Thoughts: This is the conclusion to the Magic in Manhattan trilogy, which is set in 1925 New York City and centers around Rory Brodigan, a psychometric – with the paranormal ability to see an object’s past – and Arthur Kenzie, a wealthy politician’s son who is working to keep the everyday world safe from supernatural relics. This is a wonderful series with an engaging cast of characters, a nice focus on friendship in addition to the romantic relationships, and strong worldbuilding. This was a satisfying conclusion, and one that made me want to go back and reread the first two books.
The Queens’ English: The LGBTQIA+ Dictionary of Lingo and Colloquial Phrases by Chloe O. Davis (2021)
Queer rep: across the spectrum
Thoughts: A fun look at LGBTQ community terms from Abigail to Zucchini, this dictionary also includes illustrations and graphics throughout, as well as several multi-page looks at important historical and cultural events like the Harlem Renaissance and Stonewall. There’s a bit of a question about the target audience for this book (those immersed in the LGBTQ community would know the vocab already; those who aren’t shouldn’t be appropriating the slang) but I think slang dictionaries in general are great fun so I’m not going to object to this one! I will note that Elliot Page is deadnamed and misgendered in an example sentence, and I know publishing has a long lead time but I found that really jarring. I hope it was at least corrected in the digital edition.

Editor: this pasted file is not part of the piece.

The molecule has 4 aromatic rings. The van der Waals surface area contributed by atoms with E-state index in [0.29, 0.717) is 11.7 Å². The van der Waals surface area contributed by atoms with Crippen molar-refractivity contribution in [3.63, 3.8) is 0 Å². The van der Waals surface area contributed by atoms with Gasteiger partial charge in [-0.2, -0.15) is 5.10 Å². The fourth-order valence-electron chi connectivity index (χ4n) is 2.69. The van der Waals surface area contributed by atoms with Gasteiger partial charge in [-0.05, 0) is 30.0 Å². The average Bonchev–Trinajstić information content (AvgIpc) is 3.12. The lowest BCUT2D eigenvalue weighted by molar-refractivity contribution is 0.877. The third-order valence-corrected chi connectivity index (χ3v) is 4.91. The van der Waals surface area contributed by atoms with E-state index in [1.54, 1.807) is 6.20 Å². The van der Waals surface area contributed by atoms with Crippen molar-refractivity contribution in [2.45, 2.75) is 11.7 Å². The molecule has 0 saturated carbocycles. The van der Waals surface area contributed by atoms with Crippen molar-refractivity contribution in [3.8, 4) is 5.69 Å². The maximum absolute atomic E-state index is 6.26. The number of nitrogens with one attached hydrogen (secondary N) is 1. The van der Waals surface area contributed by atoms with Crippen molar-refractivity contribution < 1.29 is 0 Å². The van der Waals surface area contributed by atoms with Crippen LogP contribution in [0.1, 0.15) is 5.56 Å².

Goldie Vance: Larceny in La La Land by Jackie Ball, Mollie Rose, Hope Larson (2020)
Genre: fiction/graphic novel
Audience: all ages
Queer rep: The MC is sapphic, f/f relationship
Thoughts: The fourth volume in the Goldie Vance comic series. Even on vacation in Hollywood, Goldie can’t stay away from the detective scene and is soon trying to solve a ring of apparently unconnected thefts and burglaries. Goldie is there on vacation, but her friends are there for internships, so she’s solo most of the time – or with the detective she’s badgered into taking Goldie on as an apprentice. The new detective is an interesting character, and her backstory ties deeply into the mystery (and may even provide the missing connection between burglaries). This is just as fun as the first three volumes and I enjoyed it a lot.